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Ridge Racer 6 Review

By Jeff Buckland, 12/9/2005

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Everything's got to be better on Xbox 360, right? Take, for example, Ridge Racer 6. It carries on the tried and true formula of the series - completely unrealistic drift-oriented racing - and turns the graphics and frame rate up a notch. This is Namco's first Ridge Racer on a Microsoft console, and with the launch of the Xbox 360, it just might be your kind of thing. Turns out, though, that those who've enjoyed the hell out of the last games in the series might be the only ones that get into this one.

The main single player mode in RR6 is called "World Xplorer". This mode's "Ridge Universe", as the game calls it, is a long matrix of tracks that allow you to map a path through to reach the final races. You can hop on a straight line to the right through the easiest of routes to get there as quickly and easily as possible, or you can head upwards to find harder events before moving to the right. Your rewards for doing this will be more cars and other goodies as you go, but you'll still end up at the far right of the Ridge Universe by the end.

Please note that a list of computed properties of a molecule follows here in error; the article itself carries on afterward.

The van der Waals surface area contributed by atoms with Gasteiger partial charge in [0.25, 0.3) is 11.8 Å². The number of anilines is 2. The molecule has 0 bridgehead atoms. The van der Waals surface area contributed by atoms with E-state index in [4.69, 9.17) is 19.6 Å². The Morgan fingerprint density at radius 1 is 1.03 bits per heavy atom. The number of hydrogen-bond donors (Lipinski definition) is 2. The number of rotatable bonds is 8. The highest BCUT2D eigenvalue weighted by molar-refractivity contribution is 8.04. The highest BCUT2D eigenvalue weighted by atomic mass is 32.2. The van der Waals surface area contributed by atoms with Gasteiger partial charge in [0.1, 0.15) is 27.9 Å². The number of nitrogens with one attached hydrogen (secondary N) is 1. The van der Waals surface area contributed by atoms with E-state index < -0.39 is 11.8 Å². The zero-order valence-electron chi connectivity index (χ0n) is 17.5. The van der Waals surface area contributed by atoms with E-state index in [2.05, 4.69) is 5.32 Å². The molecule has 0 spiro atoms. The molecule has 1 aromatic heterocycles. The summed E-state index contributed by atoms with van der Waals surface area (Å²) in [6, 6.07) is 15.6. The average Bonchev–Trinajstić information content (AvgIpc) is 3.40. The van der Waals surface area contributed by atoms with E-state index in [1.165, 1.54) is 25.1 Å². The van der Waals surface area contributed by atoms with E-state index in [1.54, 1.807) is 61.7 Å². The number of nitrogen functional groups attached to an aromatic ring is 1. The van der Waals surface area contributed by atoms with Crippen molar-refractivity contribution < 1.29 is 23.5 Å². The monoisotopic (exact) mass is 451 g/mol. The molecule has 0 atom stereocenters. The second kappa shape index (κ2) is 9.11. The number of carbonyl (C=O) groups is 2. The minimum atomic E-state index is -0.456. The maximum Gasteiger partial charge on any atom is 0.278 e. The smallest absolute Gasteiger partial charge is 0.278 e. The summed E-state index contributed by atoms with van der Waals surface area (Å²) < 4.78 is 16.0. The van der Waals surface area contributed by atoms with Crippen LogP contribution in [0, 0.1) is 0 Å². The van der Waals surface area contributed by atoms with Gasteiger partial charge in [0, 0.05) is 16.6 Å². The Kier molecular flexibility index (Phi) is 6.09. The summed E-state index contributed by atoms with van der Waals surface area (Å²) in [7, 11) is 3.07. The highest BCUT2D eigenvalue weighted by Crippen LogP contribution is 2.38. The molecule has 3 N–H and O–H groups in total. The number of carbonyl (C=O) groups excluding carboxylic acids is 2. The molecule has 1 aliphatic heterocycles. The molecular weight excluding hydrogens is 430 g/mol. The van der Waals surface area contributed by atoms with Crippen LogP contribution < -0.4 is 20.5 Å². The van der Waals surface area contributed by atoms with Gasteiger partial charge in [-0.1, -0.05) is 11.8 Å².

The races in this game are high-speed and require basically zero braking. All you have to do to make a tight corner is to let off the accelerator and turn - the game throws you into a very exaggerated drift, and this is your cue to punch the accelerator. Now you've then got to control your massive drift so as to keep as high a speed as possible and not skid directly into a wall or other racer.

Each race in RR6 has you starting out in last place out of fourteen, and you'll need to conquer your way to the front to win, because even second place isn't good enough for this game. You'll need to drift tighter, drive faster, and block your opponents to beat them. You've also got a useful tool in Nitrous, which replenishes whenever you're in a drift - the faster you are going while drifting, the more nitrous you'll receive.